These tips will help you stay safe on the roads this Easter

March 19, 2021
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South Africa has officially been ranked as the world’s most dangerous country to drive in according to a research study undertaken by international driver education company Zutobi. 

That’s an alarming statistic for families planning to hit the roads this Easter. We have a few suggestions to help minimise your risk on the roads:

 

  • Do a safety check

  • Most car dealerships offer a vehicle safety check. It is quick and thorough and can be done on the same day that you leave.
  • Lights & indicators

    Check front and rear lights, brake lights, and indicators are all in working order

     

    Windows & wipers

    Check for chips or cracks in your windscreen

     

    Tyres

    Check all tyres for adequate tread and even wear
    Check the condition and correct inflation of the spare tyre

     

    Suspension

    Check the condition of shock absorbers

     

    Batteries

    Check the condition of the battery and ensure that the battery’s water is topped up

     

    Brakes

    Test brakes for stopping ability
    Check for vibration or noise  

     

    Exhausts

    Check for leaks, noise, vibrations, and bad smells such as burning or gas

     

    Cooling systems

    Check that all fluids are topped up to the correct level and that the radiator cap seals properly

     

    Tools & safety equipment

    Check that the vehicle is equipped with a reflective triangle, working flashlight, car jack, and wrench

     
  • Buckle up

  • Our Red Alert Emergency Medical Services teams advise that in many of the accident scenes they attend to, casualties could have been avoided or minimised if the occupants of the vehicles had been wearing their seatbelts. This supports stats from the Automobile Association and Arrive Alive so we urge you to use your seatbelts. This applies to the driver and all passengers in the vehicle.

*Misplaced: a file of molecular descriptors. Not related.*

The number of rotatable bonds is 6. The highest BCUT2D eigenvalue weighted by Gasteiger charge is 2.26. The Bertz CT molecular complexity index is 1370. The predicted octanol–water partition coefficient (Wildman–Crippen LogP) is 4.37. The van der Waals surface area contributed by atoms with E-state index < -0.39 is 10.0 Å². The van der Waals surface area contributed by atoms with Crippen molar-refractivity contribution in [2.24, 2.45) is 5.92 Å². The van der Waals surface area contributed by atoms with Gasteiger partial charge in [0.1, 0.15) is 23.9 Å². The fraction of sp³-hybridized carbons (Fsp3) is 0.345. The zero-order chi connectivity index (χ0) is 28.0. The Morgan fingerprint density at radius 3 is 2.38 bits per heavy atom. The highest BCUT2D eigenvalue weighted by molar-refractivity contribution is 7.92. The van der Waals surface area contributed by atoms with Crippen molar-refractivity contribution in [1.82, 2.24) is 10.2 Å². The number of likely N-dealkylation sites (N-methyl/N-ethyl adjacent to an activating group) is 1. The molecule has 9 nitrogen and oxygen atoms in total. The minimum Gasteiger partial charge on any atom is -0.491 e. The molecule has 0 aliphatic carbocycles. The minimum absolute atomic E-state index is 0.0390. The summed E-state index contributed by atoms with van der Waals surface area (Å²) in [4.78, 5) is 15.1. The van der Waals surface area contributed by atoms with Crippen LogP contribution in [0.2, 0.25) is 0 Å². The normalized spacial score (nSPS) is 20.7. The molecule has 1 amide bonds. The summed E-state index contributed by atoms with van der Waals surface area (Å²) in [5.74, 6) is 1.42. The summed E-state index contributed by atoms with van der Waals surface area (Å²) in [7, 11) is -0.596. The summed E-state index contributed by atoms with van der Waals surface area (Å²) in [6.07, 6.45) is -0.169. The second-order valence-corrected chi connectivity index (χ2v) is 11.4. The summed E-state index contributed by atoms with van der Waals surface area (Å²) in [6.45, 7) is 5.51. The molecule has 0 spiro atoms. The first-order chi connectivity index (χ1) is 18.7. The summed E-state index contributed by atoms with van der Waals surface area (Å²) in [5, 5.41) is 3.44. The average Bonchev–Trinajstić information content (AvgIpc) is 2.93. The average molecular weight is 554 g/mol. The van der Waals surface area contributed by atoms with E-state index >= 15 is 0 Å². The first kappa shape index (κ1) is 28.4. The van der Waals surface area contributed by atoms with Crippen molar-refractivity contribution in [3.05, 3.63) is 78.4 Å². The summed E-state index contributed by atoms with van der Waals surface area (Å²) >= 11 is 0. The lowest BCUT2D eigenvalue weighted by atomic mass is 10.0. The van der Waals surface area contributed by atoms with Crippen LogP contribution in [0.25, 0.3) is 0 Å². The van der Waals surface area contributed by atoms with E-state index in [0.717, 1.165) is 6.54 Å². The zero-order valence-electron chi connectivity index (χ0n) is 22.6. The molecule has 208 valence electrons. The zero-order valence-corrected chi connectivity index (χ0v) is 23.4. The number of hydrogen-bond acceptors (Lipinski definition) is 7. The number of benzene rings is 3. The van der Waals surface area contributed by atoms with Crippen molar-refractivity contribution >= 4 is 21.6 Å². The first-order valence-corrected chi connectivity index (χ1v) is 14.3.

• Use car seats for children

  • Parents often fail to check but it is critical for the safety of children that they are in the correct safety seats and that those seats are correctly and securely fitted in the vehicle. Check this instructional video if you’re not sure exactly what to do. https://www.youtube.com/watch?v=0eqU9IUndqo
  • Keep a safe distance between you and other vehicles on the road

  • In most cases, a safe following distance is much longer than a car length. You should drive at least 2 seconds behind the vehicle in front during ideal conditions. Add 1 second extra for each 3mof trailer length—when driving a vehicle towing a trailer or caravan. 
  • Do not attempt to drive if you have consumed prescription medications

  • Prescription meds that lead to drowsiness and the consumption of alcohol will impair your driving ability. Rather call an Uber or arrange for your partner or friend to drive you if you are on meds or are planning to have a few drinks. 
  • Keep your calm

  • Road rage is on the increase and the more impatient drivers are, the more likely they are to either cause or be involved in an accident. Arrange to leave early enough to allow for minor delays on the roads.
  • Check your eyesight and avoid night driving

  • Many people battle with night driving and if you are one of them it’s best to limit night outings as much as possible or at least stick to well-lit roads.

 

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